Ukrainian and Russian officials will meet again next week in an effort to settle their dispute over natural gas supplies that threatens to leave Ukraine short of heating fuel for the coming winter. VOA’s Al Pessin reports from London the dispute is complex, and has both economic and geopolitical dimensions.
Video

Video Talks to Resume on Winter Gas for Ukraine

Ukrainian and Russian officials will meet again next week in an effort to settle their dispute over natural gas supplies that threatens to leave Ukraine short of heating fuel for the coming winter. VOA’s Al Pessin reports from London the dispute is complex, and has both economic and geopolitical dimensions.
Video

Video Smugglers Offer Cheap Passage From Turkey to Syria

Smugglers in Turkey offer a relatively cheap passage across the border into Syria. Ankara has stepped up efforts to stem the flow of foreign fighters who want to join Islamic State militants fighting for control of the Syrian border city of Kobani. But porous borders and border guards who can be bribed make illegal border crossings quite easy. Zlatica Hoke has more.
Video

Video Comanche Chief Quanah Parker’s Century-Old House Falling Apart

One of the most fascinating people in U.S. history was Quanah Parker, the last chief of the American Indian tribe, the Comanche. He was the son of a Comanche warrior and a white woman who had been captured by the Indians. Parker was a fierce warrior until 1875 when he led his people to Fort Sill, Oklahoma, and took on a new, peaceful life. As VOA’s Greg Flakus reports from Cache, Oklahoma, Quanah’s image remains strong among his people, but part of his heritage is in danger of disappearing.
Video

Video China Political Meeting Seeks to Improve Rule of Law

China’s communist leaders will host a top level political meeting this week, called the Fourth Plenum, and for the first time in the party’s history, rule of law will be a key item on the agenda. Analysts and Chinese media reports say the meetings could see the approval of long-awaited measures aimed at giving courts more independence and include steps to enhance an already aggressive and high-reaching anti-corruption drive. VOA’s Bill Ide has more from Beijing.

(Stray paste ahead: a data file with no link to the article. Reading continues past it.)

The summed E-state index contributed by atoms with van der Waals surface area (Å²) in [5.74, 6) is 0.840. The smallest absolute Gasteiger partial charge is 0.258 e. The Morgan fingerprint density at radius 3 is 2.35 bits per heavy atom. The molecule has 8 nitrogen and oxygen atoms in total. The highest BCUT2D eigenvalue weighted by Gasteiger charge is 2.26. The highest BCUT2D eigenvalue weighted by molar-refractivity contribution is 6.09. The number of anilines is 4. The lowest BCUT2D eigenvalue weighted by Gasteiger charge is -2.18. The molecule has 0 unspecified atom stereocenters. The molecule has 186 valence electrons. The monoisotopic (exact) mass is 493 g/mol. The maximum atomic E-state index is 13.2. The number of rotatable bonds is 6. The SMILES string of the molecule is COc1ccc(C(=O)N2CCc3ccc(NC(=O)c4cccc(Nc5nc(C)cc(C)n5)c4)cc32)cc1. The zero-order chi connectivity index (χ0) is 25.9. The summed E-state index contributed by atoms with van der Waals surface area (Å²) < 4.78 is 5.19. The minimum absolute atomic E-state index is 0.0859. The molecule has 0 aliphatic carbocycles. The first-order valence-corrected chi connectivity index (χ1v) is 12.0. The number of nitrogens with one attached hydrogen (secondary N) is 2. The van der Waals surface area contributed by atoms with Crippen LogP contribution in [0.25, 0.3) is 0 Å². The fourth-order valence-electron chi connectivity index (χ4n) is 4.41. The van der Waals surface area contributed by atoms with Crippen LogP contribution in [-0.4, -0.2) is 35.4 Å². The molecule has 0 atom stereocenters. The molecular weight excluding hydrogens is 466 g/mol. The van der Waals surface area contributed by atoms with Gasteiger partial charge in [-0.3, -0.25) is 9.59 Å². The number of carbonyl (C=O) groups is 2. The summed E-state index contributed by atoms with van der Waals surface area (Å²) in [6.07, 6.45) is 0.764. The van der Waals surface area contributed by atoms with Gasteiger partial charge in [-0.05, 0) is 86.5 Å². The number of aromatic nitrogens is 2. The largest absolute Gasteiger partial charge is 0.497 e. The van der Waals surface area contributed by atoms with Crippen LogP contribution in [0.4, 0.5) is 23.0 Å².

Video

Video After Decades of Pressure, Luxembourg Drops Bank Secrecy Rules

European Union finance ministers have reached a breakthrough agreement that will make it more difficult for tax cheats to hide their money. The new legislation, which had been blocked for years by countries with a reputation as tax havens, was approved last week after Luxembourg and Austria agreed to lift their vetoes. But as Mil Arcega reports, it doesn’t mean tax cheats have run out of places to keep their money hidden.
Video

Video Kobani Refugees Welcome, Turkey Criticizes, US Airdrop

Residents of Kobani in northern Syria have welcomed the airdrop of weapons, ammunition and medicine to Kurdish militia who are resisting the seizure of their city by Islamic State militants. The Turkish government, however, has criticized the operation. VOA’s Scott Bobb reports from southeastern Turkey, across the border from Kobani.
Video

Video US ‘Death Cafes’ Put Focus on the Finale

In contemporary America, death usually is a topic to be avoided. But the growing “death café” movement encourages people to discuss their fears and desires about their final moments. VOA’s Jerome Socolovsky reports.
Video

Video Ebola Orphanage Opens in Sierra Leone

Sierra Leone's first Ebola orphanage has opened in the Kailahun district. Hundreds of children orphaned since the beginning of the Ebola outbreak face stigma and rejection with nobody to care for them. Adam Bailes reports for VOA about a new interim care center that's aimed at helping the growing number of children affected by Ebola.

All About America

AppleAndroid